< Back to Signals

Election Violence in Sub-Saharan Africa

The global north has in the last decade clung to elections, free and fair elections, as the number one marker of democratic progress. Problems however arise when categorizing an election as fair, and what happens when the fairly elected leader leads by patronage (that is placing the interests of his or her tribe or clan above everyone else's)?

An alarming amount of countries in Sub-Saharan Africa have been suffering from post election violence in the past decade. Is this a cause for concern, or is this the sign of slight, although dangerous progress? And why are these events so different from what happened in Egypt and Tunisia of this year?

One thing we know for sure, according to Centre for Democracy and Development (CDD), is the "need for adequate preparations for the polls and adequate conflict assessments to prevent the risk of electoral violence which could jeopardize the gains of democracy in the region... 2011 presents a busy schedule on West African elections calendar with presidential and parliamentary elections coming up in Niger, Nigeria, The Gambia, Cape Verde, Liberia, and Benin as well as in the neighboring Chad, Cameroon, and Mauritania."

Although there have been actual attempts by Sub-Saharan African citizens, like in Gabon, to bring down their corrupt leaders following the lead of Tunisia and Egypt. Or internal discussions and attempted organization like within the Congo, there doesn't seem to be much hope for drastic change. The demonstrations In Gabon have been met with much more state sponsored violence and lack of international reporting, for example.

So why is it that despite large amounts of election violence within SS Africa it doesn't appear to effect change like in Tunisia and Egypt? The short answer is a deeper level of poverty, a military typically strongly aligned with the governments, and a lack of a large working class that could financially squeeze the leaders out of office through effective strikes. According to CDD ethnic tensions also play a big role. Speaking about the Guinean election in June 2010, "The decision of Guineans to switch from a candidate who scored almost a half of the votes in the first round to another who scored a scanty 18 percent of the votes is explained by many as being caused by realignment of forces along ethnic lines."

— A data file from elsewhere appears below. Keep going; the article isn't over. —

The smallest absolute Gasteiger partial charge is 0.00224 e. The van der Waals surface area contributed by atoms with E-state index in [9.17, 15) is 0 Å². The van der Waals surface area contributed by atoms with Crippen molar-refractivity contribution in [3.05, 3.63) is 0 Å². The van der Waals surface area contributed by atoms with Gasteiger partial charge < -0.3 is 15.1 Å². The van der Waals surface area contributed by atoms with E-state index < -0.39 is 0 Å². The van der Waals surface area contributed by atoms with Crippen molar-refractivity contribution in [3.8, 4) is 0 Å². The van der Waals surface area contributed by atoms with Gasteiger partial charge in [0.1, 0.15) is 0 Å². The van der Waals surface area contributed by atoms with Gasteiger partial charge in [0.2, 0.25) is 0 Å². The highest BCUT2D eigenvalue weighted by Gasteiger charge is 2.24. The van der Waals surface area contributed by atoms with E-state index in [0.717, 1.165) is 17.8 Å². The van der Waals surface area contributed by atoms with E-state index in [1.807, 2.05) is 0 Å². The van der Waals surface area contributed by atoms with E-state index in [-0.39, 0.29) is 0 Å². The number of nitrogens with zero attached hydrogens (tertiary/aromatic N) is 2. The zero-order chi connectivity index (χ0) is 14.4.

Implications from Institute for the Future:

Within SS Africa our focus needs to stay with maintaining peaceful elections, and not trying to mimic wealthier and more stable Egypt and Tunisia. While getting swept up in the fervor of revolution is tempting, most countries are not yet "ripe" (A term first coined by William Zartman, an Africanist and conflict expert) for this move. That is to say, foundational factors such as a strong middle class are not yet present. Gabon my be facing all out war, which in turn may make democracy and the development most citizens expect to go along with this shift, impossible.

The international community also needs to place a stronger focus on punishing political leaders who stoke ethnic tensions for their own gains.

3
Average: 3 (1 vote)